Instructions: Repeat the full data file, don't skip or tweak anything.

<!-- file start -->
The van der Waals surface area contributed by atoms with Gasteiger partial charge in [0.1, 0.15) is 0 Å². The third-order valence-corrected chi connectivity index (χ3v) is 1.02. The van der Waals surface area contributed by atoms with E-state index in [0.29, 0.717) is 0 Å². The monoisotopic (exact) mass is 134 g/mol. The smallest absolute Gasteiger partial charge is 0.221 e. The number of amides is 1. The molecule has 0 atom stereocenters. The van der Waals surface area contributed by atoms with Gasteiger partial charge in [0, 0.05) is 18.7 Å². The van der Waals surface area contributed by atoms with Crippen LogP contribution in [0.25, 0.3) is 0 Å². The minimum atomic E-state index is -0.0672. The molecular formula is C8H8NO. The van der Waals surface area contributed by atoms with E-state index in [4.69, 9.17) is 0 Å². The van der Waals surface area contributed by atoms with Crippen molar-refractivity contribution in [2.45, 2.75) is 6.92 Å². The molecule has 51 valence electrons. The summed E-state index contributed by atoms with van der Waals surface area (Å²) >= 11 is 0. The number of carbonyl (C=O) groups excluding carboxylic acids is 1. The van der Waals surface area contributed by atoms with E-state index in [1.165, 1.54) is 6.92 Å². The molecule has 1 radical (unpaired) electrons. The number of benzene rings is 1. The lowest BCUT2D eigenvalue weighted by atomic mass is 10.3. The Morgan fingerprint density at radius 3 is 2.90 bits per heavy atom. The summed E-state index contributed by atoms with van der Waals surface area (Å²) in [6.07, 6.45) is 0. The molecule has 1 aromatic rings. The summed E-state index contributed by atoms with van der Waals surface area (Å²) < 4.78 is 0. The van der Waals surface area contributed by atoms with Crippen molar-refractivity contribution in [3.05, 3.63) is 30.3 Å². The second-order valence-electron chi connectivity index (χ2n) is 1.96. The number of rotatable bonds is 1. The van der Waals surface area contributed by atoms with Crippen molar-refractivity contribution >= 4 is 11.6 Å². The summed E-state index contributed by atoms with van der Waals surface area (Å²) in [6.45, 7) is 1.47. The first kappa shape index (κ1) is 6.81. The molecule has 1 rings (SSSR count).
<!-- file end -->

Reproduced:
The van der Waals surface area contributed by atoms with Gasteiger partial charge in [0.1, 0.15) is 0 Å². The third-order valence-corrected chi connectivity index (χ3v) is 1.02. The van der Waals surface area contributed by atoms with E-state index in [0.29, 0.717) is 0 Å². The monoisotopic (exact) mass is 134 g/mol. The smallest absolute Gasteiger partial charge is 0.221 e. The number of amides is 1. The molecule has 0 atom stereocenters. The van der Waals surface area contributed by atoms with Gasteiger partial charge in [0, 0.05) is 18.7 Å². The van der Waals surface area contributed by atoms with Crippen LogP contribution in [0.25, 0.3) is 0 Å². The minimum atomic E-state index is -0.0672. The molecular formula is C8H8NO. The van der Waals surface area contributed by atoms with E-state index in [4.69, 9.17) is 0 Å². The van der Waals surface area contributed by atoms with Crippen molar-refractivity contribution in [2.45, 2.75) is 6.92 Å². The molecule has 51 valence electrons. The summed E-state index contributed by atoms with van der Waals surface area (Å²) >= 11 is 0. The number of carbonyl (C=O) groups excluding carboxylic acids is 1. The van der Waals surface area contributed by atoms with E-state index in [1.165, 1.54) is 6.92 Å². The molecule has 1 radical (unpaired) electrons. The number of benzene rings is 1. The lowest BCUT2D eigenvalue weighted by atomic mass is 10.3. The Morgan fingerprint density at radius 3 is 2.90 bits per heavy atom. The summed E-state index contributed by atoms with van der Waals surface area (Å²) in [6.07, 6.45) is 0. The molecule has 1 aromatic rings. The summed E-state index contributed by atoms with van der Waals surface area (Å²) < 4.78 is 0. The van der Waals surface area contributed by atoms with Crippen molar-refractivity contribution in [3.05, 3.63) is 30.3 Å². The second-order valence-electron chi connectivity index (χ2n) is 1.96. The number of rotatable bonds is 1. The van der Waals surface area contributed by atoms with Crippen molar-refractivity contribution >= 4 is 11.6 Å². The summed E-state index contributed by atoms with van der Waals surface area (Å²) in [6.45, 7) is 1.47. The first kappa shape index (κ1) is 6.81. The molecule has 1 rings (SSSR count).